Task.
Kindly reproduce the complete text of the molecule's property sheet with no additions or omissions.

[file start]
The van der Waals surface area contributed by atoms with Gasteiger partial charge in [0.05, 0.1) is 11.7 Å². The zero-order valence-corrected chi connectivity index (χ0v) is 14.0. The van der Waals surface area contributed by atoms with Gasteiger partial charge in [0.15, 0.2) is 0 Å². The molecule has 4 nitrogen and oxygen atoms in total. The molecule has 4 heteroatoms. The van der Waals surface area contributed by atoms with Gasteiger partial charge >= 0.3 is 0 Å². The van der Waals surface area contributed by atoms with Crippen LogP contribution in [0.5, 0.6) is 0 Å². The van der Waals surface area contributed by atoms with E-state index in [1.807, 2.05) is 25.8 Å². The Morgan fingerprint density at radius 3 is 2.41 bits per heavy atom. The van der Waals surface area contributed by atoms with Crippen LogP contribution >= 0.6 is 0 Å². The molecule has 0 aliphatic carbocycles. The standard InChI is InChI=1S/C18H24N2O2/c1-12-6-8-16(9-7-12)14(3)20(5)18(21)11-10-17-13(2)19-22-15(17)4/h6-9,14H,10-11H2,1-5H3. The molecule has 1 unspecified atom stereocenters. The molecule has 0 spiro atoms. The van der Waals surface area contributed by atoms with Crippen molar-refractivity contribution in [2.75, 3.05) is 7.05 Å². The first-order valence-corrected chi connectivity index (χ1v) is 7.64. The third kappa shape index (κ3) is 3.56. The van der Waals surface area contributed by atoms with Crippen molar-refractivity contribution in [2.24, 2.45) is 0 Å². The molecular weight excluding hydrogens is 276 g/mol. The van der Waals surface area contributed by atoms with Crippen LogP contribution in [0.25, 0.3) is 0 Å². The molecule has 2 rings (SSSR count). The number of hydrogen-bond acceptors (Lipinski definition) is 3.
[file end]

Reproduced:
The van der Waals surface area contributed by atoms with Gasteiger partial charge in [0.05, 0.1) is 11.7 Å². The zero-order valence-corrected chi connectivity index (χ0v) is 14.0. The van der Waals surface area contributed by atoms with Gasteiger partial charge in [0.15, 0.2) is 0 Å². The molecule has 4 nitrogen and oxygen atoms in total. The molecule has 4 heteroatoms. The van der Waals surface area contributed by atoms with Gasteiger partial charge >= 0.3 is 0 Å². The van der Waals surface area contributed by atoms with Crippen LogP contribution in [0.5, 0.6) is 0 Å². The van der Waals surface area contributed by atoms with E-state index in [1.807, 2.05) is 25.8 Å². The Morgan fingerprint density at radius 3 is 2.41 bits per heavy atom. The van der Waals surface area contributed by atoms with Crippen LogP contribution >= 0.6 is 0 Å². The molecule has 0 aliphatic carbocycles. The standard InChI is InChI=1S/C18H24N2O2/c1-12-6-8-16(9-7-12)14(3)20(5)18(21)11-10-17-13(2)19-22-15(17)4/h6-9,14H,10-11H2,1-5H3. The molecule has 1 unspecified atom stereocenters. The molecule has 0 spiro atoms. The van der Waals surface area contributed by atoms with Crippen molar-refractivity contribution in [2.75, 3.05) is 7.05 Å². The first-order valence-corrected chi connectivity index (χ1v) is 7.64. The third kappa shape index (κ3) is 3.56. The van der Waals surface area contributed by atoms with Crippen molar-refractivity contribution in [2.24, 2.45) is 0 Å². The molecular weight excluding hydrogens is 276 g/mol. The van der Waals surface area contributed by atoms with Crippen LogP contribution in [0.25, 0.3) is 0 Å². The molecule has 2 rings (SSSR count). The number of hydrogen-bond acceptors (Lipinski definition) is 3.